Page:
Complex PTSD builds on the already accepted symptoms associated with PTSD. So, while someone with PTSD will experience symptoms from the list on the left, someone with CPTSD will experience symptoms from both lists.
Memories of the trauma.
Flashbacks – Reliving the trauma.
Dreams or nightmares
Emotional or physical reactions to reminders
Trying to avoid thinking or talking about the event
Avoiding anything that reminds you of the event. Negative thoughts about damn near everything.
Hopelessness about the future
Difficulty maintaining close relationships
Feeling detached from family and friends
Feeling emotionally numb Being easily startled or frightened
Always being on alert
Irritability, angry outbursts or aggressive behavior
Overwhelming guilt or shame
difficulty controlling your emotions
feeling very angry or distrustful towards the world
constant feelings of emptiness or hopelessness
feeling as if you are permanently damaged or worthless
feeling as if you are completely different to other people
feeling like nobody can understand what happened
avoiding friendships and relationships, or finding them very difficult
dissociative symptoms depersonalisation or derealisation
physical symptoms: headaches, dizziness, chest pains and stomach aches
You would think that there wouldn’t be a dividing line between these two terms. After all, both are moments when the brain is hijacked by the past and trauma is reexperienced. The difference lies in the brain. A flashback is a full sensory being there re-experiencing of the trauma. The person can see, feel, even smell and taste all the details of the event. Those details are stored in their memory. They reexperience every part of that trauma.
The concept of the emotional flashback extends this to include periods of early childhood where the ability of the brain to form, store and retrieve memories is still developing. Particularly in the area of the visual cortex. What that means is that the memories of the event are stored complete with all the associated emotions, but there is no visual context. So when you encounter something that triggers a memory of that trauma – you are instantly swept back to the emotions of that time. And, you have nothing to correlate it with.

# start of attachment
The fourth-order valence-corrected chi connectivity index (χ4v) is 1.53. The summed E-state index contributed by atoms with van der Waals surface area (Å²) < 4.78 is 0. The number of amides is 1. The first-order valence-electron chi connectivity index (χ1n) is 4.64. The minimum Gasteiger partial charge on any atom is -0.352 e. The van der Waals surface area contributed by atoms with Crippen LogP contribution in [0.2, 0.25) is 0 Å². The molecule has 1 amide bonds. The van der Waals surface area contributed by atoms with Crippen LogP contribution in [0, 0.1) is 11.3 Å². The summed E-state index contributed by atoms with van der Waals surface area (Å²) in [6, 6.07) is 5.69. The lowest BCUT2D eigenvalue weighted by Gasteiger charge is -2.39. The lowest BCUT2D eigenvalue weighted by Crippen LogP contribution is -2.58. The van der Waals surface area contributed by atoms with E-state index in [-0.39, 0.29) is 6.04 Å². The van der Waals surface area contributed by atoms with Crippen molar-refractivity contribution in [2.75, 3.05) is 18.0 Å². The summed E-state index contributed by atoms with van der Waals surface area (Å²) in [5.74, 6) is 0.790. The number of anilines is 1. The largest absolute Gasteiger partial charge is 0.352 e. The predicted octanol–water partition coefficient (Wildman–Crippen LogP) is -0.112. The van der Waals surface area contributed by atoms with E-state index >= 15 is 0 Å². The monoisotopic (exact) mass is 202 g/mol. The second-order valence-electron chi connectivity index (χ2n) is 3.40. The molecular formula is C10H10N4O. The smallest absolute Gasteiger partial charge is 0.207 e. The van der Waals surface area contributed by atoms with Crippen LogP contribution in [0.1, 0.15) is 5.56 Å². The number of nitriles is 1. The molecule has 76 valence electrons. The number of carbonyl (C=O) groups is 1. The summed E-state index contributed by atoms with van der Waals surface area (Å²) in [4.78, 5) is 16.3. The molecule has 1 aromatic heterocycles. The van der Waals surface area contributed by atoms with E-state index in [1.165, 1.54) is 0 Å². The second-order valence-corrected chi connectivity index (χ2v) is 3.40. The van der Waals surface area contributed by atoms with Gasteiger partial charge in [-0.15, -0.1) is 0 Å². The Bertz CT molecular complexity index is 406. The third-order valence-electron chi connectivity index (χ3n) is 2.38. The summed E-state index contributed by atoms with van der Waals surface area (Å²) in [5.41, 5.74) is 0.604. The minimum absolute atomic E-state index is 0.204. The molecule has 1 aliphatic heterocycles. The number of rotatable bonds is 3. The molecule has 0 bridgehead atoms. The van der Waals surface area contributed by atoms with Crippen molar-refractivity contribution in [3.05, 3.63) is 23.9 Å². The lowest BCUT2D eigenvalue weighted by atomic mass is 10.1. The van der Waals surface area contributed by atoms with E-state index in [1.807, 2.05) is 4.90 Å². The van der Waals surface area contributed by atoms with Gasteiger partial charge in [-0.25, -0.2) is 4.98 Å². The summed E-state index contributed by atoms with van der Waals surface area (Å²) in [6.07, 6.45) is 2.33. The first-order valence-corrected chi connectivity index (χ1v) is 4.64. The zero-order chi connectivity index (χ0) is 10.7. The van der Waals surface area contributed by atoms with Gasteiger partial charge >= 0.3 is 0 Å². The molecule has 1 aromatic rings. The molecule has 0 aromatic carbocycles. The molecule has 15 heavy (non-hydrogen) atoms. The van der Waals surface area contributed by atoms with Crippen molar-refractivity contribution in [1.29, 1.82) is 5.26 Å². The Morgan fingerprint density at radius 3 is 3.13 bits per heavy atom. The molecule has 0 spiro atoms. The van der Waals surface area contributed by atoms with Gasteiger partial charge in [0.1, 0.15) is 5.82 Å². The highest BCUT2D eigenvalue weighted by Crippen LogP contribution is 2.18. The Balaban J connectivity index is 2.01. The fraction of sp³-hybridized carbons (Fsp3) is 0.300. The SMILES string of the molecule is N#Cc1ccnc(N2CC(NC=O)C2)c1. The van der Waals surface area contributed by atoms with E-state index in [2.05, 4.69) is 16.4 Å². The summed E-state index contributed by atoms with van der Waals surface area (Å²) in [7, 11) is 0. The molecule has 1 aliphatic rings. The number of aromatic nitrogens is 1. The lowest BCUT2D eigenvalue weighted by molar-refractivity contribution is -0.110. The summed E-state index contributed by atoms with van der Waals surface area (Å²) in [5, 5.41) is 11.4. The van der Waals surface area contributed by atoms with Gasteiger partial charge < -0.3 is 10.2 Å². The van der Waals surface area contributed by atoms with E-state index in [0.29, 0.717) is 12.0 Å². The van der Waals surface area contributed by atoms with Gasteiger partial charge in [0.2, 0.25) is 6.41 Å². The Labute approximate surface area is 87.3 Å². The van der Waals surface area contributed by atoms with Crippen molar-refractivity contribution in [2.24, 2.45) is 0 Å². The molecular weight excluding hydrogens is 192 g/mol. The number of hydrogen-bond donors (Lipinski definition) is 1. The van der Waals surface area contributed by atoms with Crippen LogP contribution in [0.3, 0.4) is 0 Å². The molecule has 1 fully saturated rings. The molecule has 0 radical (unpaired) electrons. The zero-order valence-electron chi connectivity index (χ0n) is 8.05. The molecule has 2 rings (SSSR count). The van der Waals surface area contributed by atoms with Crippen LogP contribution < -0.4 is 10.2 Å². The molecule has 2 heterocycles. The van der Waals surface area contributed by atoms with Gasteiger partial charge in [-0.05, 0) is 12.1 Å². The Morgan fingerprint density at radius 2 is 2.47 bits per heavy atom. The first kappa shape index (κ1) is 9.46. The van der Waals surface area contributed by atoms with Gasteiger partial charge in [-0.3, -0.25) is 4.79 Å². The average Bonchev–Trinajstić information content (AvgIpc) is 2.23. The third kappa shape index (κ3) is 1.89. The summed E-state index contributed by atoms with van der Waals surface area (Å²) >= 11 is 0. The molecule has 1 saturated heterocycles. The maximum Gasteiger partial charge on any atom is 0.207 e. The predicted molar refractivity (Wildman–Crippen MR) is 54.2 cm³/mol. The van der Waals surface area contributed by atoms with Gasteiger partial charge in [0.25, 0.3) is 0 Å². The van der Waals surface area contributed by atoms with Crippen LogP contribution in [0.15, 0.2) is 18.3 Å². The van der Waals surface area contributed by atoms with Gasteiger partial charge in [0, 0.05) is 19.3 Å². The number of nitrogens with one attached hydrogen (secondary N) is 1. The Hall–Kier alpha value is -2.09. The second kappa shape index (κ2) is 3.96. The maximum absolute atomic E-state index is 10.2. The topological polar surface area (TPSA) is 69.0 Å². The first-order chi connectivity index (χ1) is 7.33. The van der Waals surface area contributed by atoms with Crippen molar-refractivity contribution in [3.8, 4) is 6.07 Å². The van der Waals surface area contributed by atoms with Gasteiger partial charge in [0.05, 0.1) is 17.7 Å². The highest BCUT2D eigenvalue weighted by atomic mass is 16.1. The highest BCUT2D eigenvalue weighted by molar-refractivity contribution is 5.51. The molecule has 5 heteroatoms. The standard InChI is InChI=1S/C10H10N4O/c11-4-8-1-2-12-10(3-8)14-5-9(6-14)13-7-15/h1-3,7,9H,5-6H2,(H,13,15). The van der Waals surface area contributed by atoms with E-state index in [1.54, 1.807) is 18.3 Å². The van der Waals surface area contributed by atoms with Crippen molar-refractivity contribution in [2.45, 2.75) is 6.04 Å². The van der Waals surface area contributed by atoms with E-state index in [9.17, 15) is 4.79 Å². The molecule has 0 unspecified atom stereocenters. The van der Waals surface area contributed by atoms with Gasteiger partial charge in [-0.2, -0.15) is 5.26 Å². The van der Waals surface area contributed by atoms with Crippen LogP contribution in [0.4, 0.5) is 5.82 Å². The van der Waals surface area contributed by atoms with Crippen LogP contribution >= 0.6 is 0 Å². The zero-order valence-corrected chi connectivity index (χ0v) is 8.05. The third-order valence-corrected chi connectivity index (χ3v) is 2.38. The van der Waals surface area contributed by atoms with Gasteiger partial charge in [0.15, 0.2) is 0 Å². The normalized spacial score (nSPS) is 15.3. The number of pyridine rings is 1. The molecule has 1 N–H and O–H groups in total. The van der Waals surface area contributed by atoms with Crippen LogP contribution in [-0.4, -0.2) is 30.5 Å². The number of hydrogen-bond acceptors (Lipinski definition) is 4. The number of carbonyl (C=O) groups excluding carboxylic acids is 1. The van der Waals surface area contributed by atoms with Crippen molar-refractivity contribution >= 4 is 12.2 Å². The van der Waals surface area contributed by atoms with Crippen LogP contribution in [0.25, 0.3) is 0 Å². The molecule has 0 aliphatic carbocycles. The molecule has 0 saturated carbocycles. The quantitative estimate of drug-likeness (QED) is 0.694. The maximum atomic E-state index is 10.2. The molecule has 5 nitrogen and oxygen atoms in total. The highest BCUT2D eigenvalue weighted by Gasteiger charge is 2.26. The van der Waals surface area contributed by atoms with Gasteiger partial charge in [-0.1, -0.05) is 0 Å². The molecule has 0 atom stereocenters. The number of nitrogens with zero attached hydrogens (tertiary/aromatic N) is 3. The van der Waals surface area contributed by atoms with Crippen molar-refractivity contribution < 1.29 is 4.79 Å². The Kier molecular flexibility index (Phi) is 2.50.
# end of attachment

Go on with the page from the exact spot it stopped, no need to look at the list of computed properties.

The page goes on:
This being flung into emotions that are overpowering, without knowing why, or being able to point to any specific memory is one of the most disorienting, and in my opinion frightening aspects of CPTSD.
Core Beliefs of CPTSD
The manner in which the other major symptoms of CPTSD can manifest are as varied as the people who suffer with this condition. One core belief that many people with CPTSD have is that they are essentially fatally flawed. And because of their own brokenness, they are undeserving – of anything.
This is the core belief that tells us we are not worth ‘the bother’. This is the core belief that makes us accept the least. This is the core belief that makes it difficult, at the least, to face conflict. The script in our head says we are not worthy of our parents love, therefore we are not worthy. It is the core belief that we are worthless, completely without value.
CPTSD: Survival before growth
Most of the people with CPTSD have created defenses to keep them safe from their early environments. Most of the people who live with CPTSD are fiercely independent. We are also likely to be stoic. But many of these traits come from the need as a young child to be ‘easy’. Many people report a similar scenario of not asking for anything, because asking was dangerous. Others report that they abandoned things they enjoyed for the sake of peace. Many of the strategies we developed as children were not to explore our world, but instead to survive our world.
Where are we now
Post Traumatic Stress Disorder (PTSD) is more widely known in the public. Efforts to educate about this mental wound, typically found in soldiers but also victims of violence, have been ongoing since the 1980s. In contrast the study of CPTSD is relatively new. So new, that it is not yet included in the American Psychiatric Association’s Diagnostic and Statistical Manual of Mental Disorders (DSM-5)
But, European sources are starting to recognize that CPTSD is a disorder that should be recognized as a unique set of symptoms, behaviors and challenges. Hopefully, one day the DSM will follow.
There is a great deal more to convey but, for now, to sum it all up, Complex-PTSD is a bitch. Really.